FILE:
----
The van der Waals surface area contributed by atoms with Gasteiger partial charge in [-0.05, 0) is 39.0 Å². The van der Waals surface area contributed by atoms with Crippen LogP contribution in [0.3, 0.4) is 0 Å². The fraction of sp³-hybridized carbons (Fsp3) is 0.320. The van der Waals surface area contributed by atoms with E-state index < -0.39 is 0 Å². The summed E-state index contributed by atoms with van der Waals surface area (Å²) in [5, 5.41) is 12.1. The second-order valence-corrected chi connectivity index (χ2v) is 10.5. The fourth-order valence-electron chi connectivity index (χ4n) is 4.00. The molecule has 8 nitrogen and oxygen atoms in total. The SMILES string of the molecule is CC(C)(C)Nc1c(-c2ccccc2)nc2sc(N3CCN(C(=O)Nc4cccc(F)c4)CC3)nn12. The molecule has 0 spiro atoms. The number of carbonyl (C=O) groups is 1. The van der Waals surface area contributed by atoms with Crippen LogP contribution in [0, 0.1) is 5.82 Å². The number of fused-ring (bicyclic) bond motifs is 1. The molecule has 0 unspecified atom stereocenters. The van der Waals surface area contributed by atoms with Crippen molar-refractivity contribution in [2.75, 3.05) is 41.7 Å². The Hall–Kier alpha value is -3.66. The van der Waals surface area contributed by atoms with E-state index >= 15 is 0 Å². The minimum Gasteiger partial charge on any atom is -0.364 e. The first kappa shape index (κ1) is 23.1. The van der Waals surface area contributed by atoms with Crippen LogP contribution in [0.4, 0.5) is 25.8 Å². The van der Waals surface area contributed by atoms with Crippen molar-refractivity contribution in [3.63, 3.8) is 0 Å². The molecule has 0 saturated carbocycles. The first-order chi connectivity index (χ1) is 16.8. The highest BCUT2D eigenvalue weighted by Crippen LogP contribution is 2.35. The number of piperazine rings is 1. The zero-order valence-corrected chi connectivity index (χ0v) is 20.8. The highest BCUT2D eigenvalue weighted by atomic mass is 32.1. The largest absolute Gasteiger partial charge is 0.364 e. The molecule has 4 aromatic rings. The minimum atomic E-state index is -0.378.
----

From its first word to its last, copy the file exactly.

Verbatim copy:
The van der Waals surface area contributed by atoms with Gasteiger partial charge in [-0.05, 0) is 39.0 Å². The van der Waals surface area contributed by atoms with Crippen LogP contribution in [0.3, 0.4) is 0 Å². The fraction of sp³-hybridized carbons (Fsp3) is 0.320. The van der Waals surface area contributed by atoms with E-state index < -0.39 is 0 Å². The summed E-state index contributed by atoms with van der Waals surface area (Å²) in [5, 5.41) is 12.1. The second-order valence-corrected chi connectivity index (χ2v) is 10.5. The fourth-order valence-electron chi connectivity index (χ4n) is 4.00. The molecule has 8 nitrogen and oxygen atoms in total. The SMILES string of the molecule is CC(C)(C)Nc1c(-c2ccccc2)nc2sc(N3CCN(C(=O)Nc4cccc(F)c4)CC3)nn12. The molecule has 0 spiro atoms. The number of carbonyl (C=O) groups is 1. The van der Waals surface area contributed by atoms with Crippen LogP contribution in [0, 0.1) is 5.82 Å². The number of fused-ring (bicyclic) bond motifs is 1. The molecule has 0 unspecified atom stereocenters. The van der Waals surface area contributed by atoms with Crippen molar-refractivity contribution in [2.75, 3.05) is 41.7 Å². The Hall–Kier alpha value is -3.66. The van der Waals surface area contributed by atoms with E-state index >= 15 is 0 Å². The minimum Gasteiger partial charge on any atom is -0.364 e. The first kappa shape index (κ1) is 23.1. The van der Waals surface area contributed by atoms with Crippen LogP contribution in [0.4, 0.5) is 25.8 Å². The van der Waals surface area contributed by atoms with Crippen molar-refractivity contribution in [3.63, 3.8) is 0 Å². The molecule has 0 saturated carbocycles. The first-order chi connectivity index (χ1) is 16.8. The highest BCUT2D eigenvalue weighted by Crippen LogP contribution is 2.35. The number of piperazine rings is 1. The zero-order valence-corrected chi connectivity index (χ0v) is 20.8. The highest BCUT2D eigenvalue weighted by atomic mass is 32.1. The largest absolute Gasteiger partial charge is 0.364 e. The molecule has 4 aromatic rings. The minimum atomic E-state index is -0.378.